One of the most revered composers of our time, South African-born Kevin Volans is also the most celebrated ‘classical’ composer Africa has ever produced. Audiences thrill to his music on many counts: its springy rhythms leap and dance, its melodic shapes dazzle and beguile, its textures seem shot through with light, its sonorities are fresh and incandescent as if charged with inner energy. And he brings to the world a unique, Modernist ‘classical’ idiom originally founded on the indigenous music of Africa.
By the early 1980s Volans’s music was already our finest example of an egalitarian encounter between Western ‘classical’ music and African music – an encounter so radical that, in the final artifact, both participating idioms are changed. Not long after completing his studies with Karlheinz Stockhausen, Volans developed startlingly original ways of incorporating into contemporary composition many of Africa’s endogenous musical techniques—such as cyclicity, multiple or ambiguous downbeats, cross-patterns, melody produced through the use of interlocking techniques, irregular note-groupings, timbral layering, and forms that avoid narrative, development and teleology. For him, such techniques were inseparable from another of the ways African music differed from music in the West, and another of its deep attractions: the way it achieved what we might call ‘transcendence’. He noted that where Western music sought to take you away from the present, to transport you ‘elsewhere’, in African music ‘transcendence’ came through inhabiting the here and now.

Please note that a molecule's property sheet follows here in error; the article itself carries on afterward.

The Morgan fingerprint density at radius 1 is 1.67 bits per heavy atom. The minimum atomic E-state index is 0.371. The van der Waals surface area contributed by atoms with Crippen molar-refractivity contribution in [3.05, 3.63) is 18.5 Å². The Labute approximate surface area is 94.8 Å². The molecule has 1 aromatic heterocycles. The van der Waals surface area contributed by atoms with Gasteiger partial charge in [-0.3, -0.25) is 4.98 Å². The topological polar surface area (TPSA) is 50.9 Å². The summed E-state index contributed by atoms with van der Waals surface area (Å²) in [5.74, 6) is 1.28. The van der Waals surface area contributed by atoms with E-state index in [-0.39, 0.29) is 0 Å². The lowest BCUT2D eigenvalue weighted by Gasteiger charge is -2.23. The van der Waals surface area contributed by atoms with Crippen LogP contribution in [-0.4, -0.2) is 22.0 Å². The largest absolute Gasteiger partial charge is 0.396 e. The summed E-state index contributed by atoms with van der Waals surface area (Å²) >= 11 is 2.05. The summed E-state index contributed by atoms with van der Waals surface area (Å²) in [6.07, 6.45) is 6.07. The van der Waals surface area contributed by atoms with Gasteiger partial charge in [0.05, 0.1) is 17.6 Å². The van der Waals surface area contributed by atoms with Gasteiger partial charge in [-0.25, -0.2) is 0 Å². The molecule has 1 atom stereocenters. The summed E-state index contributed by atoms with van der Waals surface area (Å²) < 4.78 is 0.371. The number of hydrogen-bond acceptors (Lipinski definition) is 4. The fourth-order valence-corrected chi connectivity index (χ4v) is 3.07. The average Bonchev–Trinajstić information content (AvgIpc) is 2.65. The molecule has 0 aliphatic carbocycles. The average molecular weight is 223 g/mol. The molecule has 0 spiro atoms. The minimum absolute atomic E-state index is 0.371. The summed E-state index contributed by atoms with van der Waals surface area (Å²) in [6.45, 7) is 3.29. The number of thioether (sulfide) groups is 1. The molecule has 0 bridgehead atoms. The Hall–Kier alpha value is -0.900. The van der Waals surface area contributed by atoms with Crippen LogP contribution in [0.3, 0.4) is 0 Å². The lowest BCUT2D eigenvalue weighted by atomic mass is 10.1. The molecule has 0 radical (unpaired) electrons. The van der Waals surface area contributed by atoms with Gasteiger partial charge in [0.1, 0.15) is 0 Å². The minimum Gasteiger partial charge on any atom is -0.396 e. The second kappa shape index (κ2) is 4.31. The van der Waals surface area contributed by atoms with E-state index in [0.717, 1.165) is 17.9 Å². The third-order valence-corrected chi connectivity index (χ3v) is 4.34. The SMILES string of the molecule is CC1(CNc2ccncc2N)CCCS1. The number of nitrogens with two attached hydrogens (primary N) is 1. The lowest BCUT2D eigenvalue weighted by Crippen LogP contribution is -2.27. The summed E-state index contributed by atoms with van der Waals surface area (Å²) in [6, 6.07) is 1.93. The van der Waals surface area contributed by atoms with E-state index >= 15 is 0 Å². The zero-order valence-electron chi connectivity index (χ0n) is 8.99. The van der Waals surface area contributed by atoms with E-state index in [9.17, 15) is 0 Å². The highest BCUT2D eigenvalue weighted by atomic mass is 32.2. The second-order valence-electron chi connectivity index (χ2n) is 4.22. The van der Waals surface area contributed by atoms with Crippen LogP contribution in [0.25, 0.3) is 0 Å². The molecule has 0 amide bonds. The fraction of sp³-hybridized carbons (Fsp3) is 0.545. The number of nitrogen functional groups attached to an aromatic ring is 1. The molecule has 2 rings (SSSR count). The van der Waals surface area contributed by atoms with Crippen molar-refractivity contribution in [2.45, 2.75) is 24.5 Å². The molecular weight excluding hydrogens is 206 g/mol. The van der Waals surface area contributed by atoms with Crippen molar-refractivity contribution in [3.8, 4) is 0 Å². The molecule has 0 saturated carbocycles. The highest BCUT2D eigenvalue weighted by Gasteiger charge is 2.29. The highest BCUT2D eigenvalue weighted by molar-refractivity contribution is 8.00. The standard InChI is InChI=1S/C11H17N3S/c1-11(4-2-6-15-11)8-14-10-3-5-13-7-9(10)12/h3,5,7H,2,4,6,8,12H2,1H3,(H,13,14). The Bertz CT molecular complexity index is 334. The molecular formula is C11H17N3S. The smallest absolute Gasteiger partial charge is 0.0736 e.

In comparison to his earlier works, Volans’s more recent pieces have a relationship to Africa that is more mediated, less direct. His kinship with African music is nowadays a matter less of a work’s surface than of its inner structure and concept. But many of the marvels of these later works would not be possible without the techniques he learnt and adapted from African music. For example, he has made highly original adaptations of what African musicologists sometimes call ‘inherent patterns’ or ‘kaleidophony’. These are meaningful acoustic groupings that seem to arise accidentally: no single performer plays them. Instead, they suddenly emerge when different patterns, played by different players, interlock in such a way that the ear of a discerning listener hears unexpected new configurations inside the constellations of notes.